The Magazine

What Obama Isn't Saying

The apolitical politics of progressivism.

Feb 8, 2010, Vol. 15, No. 20 • By HARVEY MANSFIELD
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One might call this sort of governing rational administration or rational control. It is government directed by reason that does not appeal to reason but rather to subrational motives that will lead people to do what is rational without their quite understanding what they are doing. An appeal to reason would be a straightforward argument in favor of the principle of government control of health care, but this is thought to be too divisive and too demanding to succeed. So, rather than espouse the principle, Obama has evaded it, and done his best to keep attention focused on the result. The result is described in terms of present benefits made cheaper and more secure, with no attempt to explain how health care as a whole might look and feel when controlled by the government. It might, after all, be enhanced by a new sense of community—which is the benefit put forward by advocates of straightforward, single-payer government control. But to do this, Obama would have to argue against opponents of government control. They will say they cannot believe we will not suffer when health care is managed by bureaucrats, who like children want to touch everything with their sticky hands. There is too much risk in a debate of principles. You may wake up more opponents than you gain converts.

Obama has in his White House a Harvard law professor, Cass Sunstein, who recently coauthored a book that sets forth the idea and some techniques of rational administration. The book is entitled Nudge, and it shows how people can be nudged to make a rational choice when they cannot be openly persuaded to do so; for example, children in a school cafeteria might by careful placement of choices be gotten to select grapefruit rather than marshmallow. Similarly but on a grander scale, Obama wants to nudge the American people to approve the health care that is rational for them to choose.

But he has so far failed. The reason, fundamentally, can be found in our constitutional form of government. Rational administration is more suited to monarchy than to republics. The classical exposition of the idea of governing by reason through human passions is in the political theory of Thomas Hobbes, who favored monarchy over a republic. The classical demonstration of how rational administration operates is in Tocqueville’s book on the Ancien Régime, which shows how administrators of the French monarchy—particularly Cardinals Richelieu and Mazarin—made it dominant by using reason without ever arguing principle.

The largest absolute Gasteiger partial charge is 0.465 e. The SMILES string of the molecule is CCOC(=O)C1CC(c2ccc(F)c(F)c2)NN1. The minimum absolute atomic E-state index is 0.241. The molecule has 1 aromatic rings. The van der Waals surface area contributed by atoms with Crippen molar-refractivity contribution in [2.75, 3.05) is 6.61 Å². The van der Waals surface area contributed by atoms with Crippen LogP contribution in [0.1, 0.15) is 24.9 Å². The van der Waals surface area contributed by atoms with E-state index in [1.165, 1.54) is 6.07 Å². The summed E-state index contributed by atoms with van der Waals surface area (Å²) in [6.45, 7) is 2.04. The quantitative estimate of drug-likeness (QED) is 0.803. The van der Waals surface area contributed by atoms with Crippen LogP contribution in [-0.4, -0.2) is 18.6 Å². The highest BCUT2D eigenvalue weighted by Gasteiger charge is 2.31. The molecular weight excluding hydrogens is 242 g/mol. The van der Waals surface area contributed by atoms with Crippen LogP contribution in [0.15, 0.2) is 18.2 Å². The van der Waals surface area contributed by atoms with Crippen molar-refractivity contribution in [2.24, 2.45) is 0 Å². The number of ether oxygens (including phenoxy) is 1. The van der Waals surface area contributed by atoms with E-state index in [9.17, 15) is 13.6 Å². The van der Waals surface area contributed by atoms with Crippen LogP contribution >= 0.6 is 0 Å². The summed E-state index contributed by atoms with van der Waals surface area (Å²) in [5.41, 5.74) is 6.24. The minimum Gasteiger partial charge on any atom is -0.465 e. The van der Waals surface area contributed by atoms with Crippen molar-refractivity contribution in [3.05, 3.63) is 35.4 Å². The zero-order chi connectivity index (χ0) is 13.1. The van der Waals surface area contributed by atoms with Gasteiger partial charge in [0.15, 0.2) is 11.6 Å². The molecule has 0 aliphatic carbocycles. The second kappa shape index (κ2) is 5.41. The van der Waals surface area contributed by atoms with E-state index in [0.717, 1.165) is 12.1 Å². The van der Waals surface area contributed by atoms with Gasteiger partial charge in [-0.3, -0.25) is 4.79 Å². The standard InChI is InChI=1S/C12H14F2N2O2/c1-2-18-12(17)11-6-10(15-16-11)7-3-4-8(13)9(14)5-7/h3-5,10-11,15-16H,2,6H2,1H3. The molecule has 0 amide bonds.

Obama is not our king. But he uses the monarchical branch of our republic without embarrassment to project the nonpartisan image of a monarch. He has not been a strong president; he has deferred to Congress, perhaps to his cost. But he likes the aura of monarchy and uses it skillfully to transcend partisan argument. He lets us know that he admires Abraham Lincoln, yet his speeches could not be more different from Lincoln’s in respect to argument. Lincoln used argument to transcend momentary feelings. Obama avoids it by recourse to vacuous words like “change” and “hope,” never saying toward what or for what.

The Constitution, however, maintains a separation of powers that allows and facilitates opposition to the majority. In this case Republicans, prompted by tea party activists, were induced to give voice to their principles and thus give substance to resistance that might otherwise have seemed a mere defense of the status quo. For, in fact, most Americans are satisfied with their health care, and they can easily conclude that they have more to lose than to gain from “reform.” The Democrats found themselves in the strange position of denouncing generous health care insurance, often secured by unions who support them, as “Cadillac plans.” Hypochondriacs they must be who dare to desire better health care than Big Government is prepared to provide them. Let’s tax them! Here was a vivid demonstration of the progressive principle in deed even as it shied away from expression.

We shall see whether Obama is goaded into arguing the principle behind his health care plan (and his entire administration, for that matter). He understands that his principle prospers best when it is not enunciated. His politics is apolitical; it wants to put an end to politics. It considers its measures to be progressive, and progress to be irreversible. Only through this conception can one recognize, and understand, the pretentiousness of wanting to be the last president to take up health care.

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